Red Like Mars

Brick buildings,
red like Mars on the horizon,
are veiled in tatters of grey haze.
Our civilisation planted
on another planet is a seed
that sprouted in healthier days.
Will it grow and bloom
or be reduced to sizzling weeds of doom?
Meanwhile, back on the home planet,
the microscopic water bear.
also known as tardigrade,
emerges from Armageddon,
smiling smugly at Earth’s destruction
and at human limitation.

Kim M. Russell, 2017


Image of a tardigrade found on

My response to Imaginary Garden with Real Toads Weekend Challenge: Imagining a Changing Earth

This weekend Brendan tells us about a disturbing essay on the harsher threats and looming realities of climate change, which he read in the June 9, 2017 issue of New York magazine: “When Will The Planet Be Too Hot For Humans? Much, Much Sooner Than You Imagine,” by David Wallace-Wells.

Brendan would like us, in a poem of any length or style, imagine the plight of this world and our places in it—as citizens, siblings, primates, victims, survivors and singers. What do we love, what would we not lose, and where can we take our readers which shows us how that place will continue?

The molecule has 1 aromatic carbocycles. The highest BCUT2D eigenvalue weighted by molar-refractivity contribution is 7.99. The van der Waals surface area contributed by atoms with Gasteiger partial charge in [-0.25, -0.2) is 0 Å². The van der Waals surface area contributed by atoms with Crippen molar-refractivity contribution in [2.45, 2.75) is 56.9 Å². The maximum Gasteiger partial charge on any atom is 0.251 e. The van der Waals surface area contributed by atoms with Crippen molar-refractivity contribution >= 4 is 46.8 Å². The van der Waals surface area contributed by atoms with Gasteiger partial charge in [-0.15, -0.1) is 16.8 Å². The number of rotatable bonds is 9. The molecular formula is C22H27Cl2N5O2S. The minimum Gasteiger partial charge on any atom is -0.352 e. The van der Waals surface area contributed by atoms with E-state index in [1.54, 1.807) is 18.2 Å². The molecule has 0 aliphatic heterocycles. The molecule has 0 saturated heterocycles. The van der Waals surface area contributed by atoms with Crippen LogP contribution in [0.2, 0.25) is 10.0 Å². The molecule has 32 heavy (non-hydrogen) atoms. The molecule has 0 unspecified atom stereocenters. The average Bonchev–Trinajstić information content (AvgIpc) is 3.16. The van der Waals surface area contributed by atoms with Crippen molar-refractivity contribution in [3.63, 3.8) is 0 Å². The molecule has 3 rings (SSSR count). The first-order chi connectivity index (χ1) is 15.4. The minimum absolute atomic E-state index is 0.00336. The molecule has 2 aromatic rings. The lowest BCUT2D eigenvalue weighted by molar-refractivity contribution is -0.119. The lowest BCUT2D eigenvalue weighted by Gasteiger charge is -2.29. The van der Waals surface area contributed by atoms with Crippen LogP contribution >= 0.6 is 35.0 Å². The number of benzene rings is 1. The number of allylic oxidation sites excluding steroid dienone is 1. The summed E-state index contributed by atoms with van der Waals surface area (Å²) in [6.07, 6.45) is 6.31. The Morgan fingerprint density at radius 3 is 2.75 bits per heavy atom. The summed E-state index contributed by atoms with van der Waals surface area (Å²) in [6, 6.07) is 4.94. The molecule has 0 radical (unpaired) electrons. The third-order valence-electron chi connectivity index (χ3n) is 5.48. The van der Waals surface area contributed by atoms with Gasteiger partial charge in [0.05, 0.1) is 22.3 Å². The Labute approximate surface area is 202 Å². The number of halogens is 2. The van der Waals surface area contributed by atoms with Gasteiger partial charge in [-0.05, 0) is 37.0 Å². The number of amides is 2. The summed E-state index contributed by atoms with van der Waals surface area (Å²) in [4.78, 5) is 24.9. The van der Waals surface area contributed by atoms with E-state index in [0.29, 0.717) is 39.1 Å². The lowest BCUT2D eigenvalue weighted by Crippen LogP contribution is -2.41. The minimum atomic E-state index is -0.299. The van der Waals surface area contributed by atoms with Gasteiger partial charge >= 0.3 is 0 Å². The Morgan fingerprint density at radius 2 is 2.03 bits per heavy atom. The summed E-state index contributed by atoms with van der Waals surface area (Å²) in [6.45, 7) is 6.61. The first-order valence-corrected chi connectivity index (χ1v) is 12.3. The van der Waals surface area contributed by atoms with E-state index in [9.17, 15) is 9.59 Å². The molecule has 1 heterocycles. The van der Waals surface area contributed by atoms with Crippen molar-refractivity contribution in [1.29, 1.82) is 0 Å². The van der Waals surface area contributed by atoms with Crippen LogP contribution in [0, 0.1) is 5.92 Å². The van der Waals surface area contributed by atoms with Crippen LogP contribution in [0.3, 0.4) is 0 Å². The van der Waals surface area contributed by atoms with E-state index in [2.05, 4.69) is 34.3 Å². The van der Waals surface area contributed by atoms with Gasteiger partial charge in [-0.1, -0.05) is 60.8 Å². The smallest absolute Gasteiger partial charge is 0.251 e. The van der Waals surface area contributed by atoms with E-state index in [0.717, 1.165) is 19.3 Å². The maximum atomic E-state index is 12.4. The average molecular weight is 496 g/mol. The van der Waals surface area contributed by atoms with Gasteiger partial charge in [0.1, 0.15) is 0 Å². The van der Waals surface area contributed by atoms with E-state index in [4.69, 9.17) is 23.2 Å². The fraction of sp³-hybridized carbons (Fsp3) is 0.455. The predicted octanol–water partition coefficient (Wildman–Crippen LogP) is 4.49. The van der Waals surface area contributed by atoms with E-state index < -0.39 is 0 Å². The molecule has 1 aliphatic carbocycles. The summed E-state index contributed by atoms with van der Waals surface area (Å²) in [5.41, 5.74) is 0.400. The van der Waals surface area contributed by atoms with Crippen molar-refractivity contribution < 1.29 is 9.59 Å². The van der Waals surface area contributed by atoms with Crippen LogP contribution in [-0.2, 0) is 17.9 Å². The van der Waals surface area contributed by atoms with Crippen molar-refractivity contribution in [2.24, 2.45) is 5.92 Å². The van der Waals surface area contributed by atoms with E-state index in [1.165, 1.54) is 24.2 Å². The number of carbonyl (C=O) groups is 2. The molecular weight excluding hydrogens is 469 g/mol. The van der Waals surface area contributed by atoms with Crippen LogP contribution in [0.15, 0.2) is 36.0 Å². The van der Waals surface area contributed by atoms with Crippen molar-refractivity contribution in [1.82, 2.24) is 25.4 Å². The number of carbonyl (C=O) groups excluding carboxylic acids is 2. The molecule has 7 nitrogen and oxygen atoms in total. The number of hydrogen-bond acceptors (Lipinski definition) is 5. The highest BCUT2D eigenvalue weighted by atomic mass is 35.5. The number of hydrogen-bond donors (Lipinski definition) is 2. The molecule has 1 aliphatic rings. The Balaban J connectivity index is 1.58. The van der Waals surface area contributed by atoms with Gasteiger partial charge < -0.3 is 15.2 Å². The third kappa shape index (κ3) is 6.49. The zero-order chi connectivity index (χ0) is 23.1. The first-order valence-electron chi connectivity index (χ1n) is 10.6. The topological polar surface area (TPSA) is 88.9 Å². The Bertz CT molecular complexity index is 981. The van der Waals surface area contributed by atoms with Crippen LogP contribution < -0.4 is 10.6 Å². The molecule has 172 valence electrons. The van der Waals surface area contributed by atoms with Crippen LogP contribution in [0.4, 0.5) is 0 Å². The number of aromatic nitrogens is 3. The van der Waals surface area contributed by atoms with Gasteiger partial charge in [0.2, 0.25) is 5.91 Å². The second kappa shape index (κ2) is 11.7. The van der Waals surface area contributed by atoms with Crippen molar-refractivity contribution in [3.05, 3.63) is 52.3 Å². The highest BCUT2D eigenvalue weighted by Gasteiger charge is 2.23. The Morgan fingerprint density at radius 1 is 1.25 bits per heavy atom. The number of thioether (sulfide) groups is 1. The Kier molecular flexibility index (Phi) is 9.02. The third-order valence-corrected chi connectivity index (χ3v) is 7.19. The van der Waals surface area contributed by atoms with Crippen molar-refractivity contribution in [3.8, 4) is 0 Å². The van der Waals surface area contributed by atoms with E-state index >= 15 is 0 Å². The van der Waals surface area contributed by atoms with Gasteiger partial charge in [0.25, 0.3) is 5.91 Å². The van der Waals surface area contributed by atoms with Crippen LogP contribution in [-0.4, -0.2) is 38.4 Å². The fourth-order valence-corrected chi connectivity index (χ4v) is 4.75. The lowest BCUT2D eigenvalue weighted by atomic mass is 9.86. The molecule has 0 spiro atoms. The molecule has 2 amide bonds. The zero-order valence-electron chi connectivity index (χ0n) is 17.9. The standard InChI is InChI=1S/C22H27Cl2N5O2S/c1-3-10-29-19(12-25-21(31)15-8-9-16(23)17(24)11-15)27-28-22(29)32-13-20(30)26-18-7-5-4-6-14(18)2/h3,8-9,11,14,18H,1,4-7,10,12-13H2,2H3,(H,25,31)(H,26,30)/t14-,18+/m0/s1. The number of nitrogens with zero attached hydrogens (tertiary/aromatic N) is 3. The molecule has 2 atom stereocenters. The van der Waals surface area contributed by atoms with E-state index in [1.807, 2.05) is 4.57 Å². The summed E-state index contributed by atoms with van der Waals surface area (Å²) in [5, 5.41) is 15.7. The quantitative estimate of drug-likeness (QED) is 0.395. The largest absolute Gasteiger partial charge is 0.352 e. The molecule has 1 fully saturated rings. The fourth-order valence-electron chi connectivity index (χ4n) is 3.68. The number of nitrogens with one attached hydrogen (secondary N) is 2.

15 thoughts on “Red Like Mars

  1. This takes into the realm of high likelihood — an extension of the dire curve proposed by Wallace-Wells — where humans have gone on to colonize (and perhaps poison as well) the Red Planet, and the meek water bear wakes and swims on. Smiling at our “human limitation.” I wonder if we were blinded by the light of our inventions — the desire to eat of the tree of knowledge which got us thrown out of Paradise and has kept us manufacturing ever more sterile rooms of undeath. Fools … let the proud walk Mars. Thanks so for joining in …


  2. I read a recent article about the tardigrade – not sure I’m too impressed that it’s our only hope for long term life on Earth. Very sobering facts. Also, none too charmed with the idea of humanity spreading its menace to other planets. We had everything we needed here but it was not enough.

    Liked by 1 person

  3. I console myself with the fact that the future of the Earth is in the hands( feet?), seemingly, of a character from a Star Wars movie. Step forward the Tardigrade. ( He almost made it into my poem too )

    Liked by 1 person

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